Instead the Rome Statute gives the court jurisdiction where ‘the state on the territory of which the conduct in question occurred’ is a ‘part[y] to this statute’, but Israel has not ratified the statute and the Palestinian Authority, which acceded in 2015, is not a state. If the UK is for international law, it should be against this lawless behaviour. I have asked the Foreign, Commonwealth and Development Office for its view but have yet to hear back.
The second reason is one of self-interest. The ICC has previously probed the UK over the Iraq war. And while it decided not to open a prosecutorial investigation, it said it made this decision ‘without prejudice to a reconsideration based on new facts or evidence’.
Mauritius threatened to take the UK to the ICC over the depopulation of the Chagos after a 2019 advisory opinion by the International Court of Justice called Britain’s ongoing occupation of the islands ‘unlawful’ and demanded the UK leave in order to ‘complete the decolonisation of Mauritius’. Argentina would have more to fear from any review of the Falklands war but Britain might not wish Fatou Bensouda to go raking through the decision to sink the Belgrano, for instance. While the UK is a signatory to the Rome Statute, it has an interest in discouraging politically-motivated prosecutions against unpopular countries over unpopular military actions. Israel today, Britain tomorrow.
The UK believes in a rules-based global order — except in certain specific and limited ways — but it is a mistake to think of the ICC like a domestic court. It is a political body and its decision to prosecute or otherwise is shaded by concerns that would not be permitted to influence a High Court judge or Supreme Court justice. Hence the ICC has not put Syria (which is not party to the Rome Statute) in the dock, because Russia would veto any attempt by the UN Security Council to refer the atrocities committed by the Assad regime to the panel. Israel is a much easier target, loathed as it is by those who resent the notion of Jewish sovereignty in the Jewish homeland. It cannot hope to receive a fair trial.
Israel is not perfect. No country is. But it is home to one of the most activist judiciaries in the democratic world and its Supreme Court is proudly a thorn in the side of the defence minister of the day. Bensouda could scarcely be more adversarial towards Bibi than Bagatz already is. But her determination to initiate an investigation even before jurisdiction was decided is a reasonable indication of how she intends to proceed. Given the choice, I would sooner be a Palestinian terrorist in the dock of an Israeli court than a law-abiding Israeli official called before The Hague.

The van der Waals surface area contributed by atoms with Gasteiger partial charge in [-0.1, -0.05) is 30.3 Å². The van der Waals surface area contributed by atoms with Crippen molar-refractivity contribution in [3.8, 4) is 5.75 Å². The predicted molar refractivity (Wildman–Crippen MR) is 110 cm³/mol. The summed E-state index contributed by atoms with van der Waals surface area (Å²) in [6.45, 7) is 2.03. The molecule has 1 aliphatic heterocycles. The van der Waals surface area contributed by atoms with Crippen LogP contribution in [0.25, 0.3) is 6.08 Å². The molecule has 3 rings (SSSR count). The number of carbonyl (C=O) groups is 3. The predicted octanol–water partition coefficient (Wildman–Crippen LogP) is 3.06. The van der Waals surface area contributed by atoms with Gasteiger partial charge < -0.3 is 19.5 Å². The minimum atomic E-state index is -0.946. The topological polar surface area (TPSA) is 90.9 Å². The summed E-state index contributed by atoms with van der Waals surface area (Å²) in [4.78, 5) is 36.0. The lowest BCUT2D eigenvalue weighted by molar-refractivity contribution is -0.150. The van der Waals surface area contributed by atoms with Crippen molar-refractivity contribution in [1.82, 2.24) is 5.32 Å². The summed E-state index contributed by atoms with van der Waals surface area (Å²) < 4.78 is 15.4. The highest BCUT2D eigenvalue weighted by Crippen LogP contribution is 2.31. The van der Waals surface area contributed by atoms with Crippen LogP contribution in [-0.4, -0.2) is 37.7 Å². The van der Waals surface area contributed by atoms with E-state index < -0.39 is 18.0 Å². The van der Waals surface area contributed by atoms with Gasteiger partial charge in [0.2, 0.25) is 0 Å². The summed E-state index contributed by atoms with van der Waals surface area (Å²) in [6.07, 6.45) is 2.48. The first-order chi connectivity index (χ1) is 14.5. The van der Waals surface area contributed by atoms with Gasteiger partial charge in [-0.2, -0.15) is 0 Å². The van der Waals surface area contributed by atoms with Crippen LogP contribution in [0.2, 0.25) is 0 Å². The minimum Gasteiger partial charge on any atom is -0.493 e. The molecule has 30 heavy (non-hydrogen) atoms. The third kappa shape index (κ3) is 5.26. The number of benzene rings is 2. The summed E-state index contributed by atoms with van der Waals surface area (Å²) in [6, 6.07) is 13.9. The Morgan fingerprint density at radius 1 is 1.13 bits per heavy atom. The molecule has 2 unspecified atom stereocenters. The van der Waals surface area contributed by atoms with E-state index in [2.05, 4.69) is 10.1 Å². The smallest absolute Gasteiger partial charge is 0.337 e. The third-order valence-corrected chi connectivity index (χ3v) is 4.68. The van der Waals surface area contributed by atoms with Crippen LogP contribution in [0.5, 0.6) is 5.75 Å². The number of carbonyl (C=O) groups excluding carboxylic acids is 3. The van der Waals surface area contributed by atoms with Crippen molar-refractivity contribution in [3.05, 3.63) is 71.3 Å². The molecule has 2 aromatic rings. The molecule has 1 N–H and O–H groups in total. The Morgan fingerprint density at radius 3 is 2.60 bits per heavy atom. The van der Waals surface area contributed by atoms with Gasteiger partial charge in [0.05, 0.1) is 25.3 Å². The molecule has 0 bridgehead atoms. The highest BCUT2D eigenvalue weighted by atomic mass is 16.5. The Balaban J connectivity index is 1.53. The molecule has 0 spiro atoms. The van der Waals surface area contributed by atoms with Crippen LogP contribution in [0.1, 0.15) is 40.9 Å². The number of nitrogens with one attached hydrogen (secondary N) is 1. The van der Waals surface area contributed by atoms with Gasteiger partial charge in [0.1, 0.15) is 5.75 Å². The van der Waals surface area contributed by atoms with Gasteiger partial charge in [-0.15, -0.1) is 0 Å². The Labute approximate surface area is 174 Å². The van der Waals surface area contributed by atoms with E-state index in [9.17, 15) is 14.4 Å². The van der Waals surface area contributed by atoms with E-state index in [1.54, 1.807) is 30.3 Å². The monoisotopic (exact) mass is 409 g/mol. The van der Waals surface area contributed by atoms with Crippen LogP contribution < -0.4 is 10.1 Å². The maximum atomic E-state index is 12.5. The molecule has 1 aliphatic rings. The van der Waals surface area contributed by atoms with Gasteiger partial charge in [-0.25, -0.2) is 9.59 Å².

No doubt the court yearns to see an end to the conflict, as do we all, but its apparent attempt to jump-start that process is as knuckle-headed as Obama’s ‘daylight’ strategy towards Israel or Downing Street’s endless scolding over settlements. This train of thought starts from the flawed assumption that Israel is the impediment, when the immovable obstacle to a Palestinian state remains the Palestinians. This is why Donald Trump’s pro-Israel stance was also pro-Palestinian. By disabusing the Palestinian leadership of the self-harming delusion that they need only hold out a little longer and the Zionist entity would be gone, Trump forced them to confront the choice before them: compromise for statehood or suffer in glory. No one — not Barack, Biden, Boris nor even Bensouda — can end Palestinian suffering, only they can. It is for the Palestinians to claim their own sovereignty at the negotiating table.
An ICC vendetta against Israel will not achieve dignity, prosperity and self-determination for the Palestinians. It will only promote the suspicion that the ICC imperils national sovereignty in pursuit of political ends.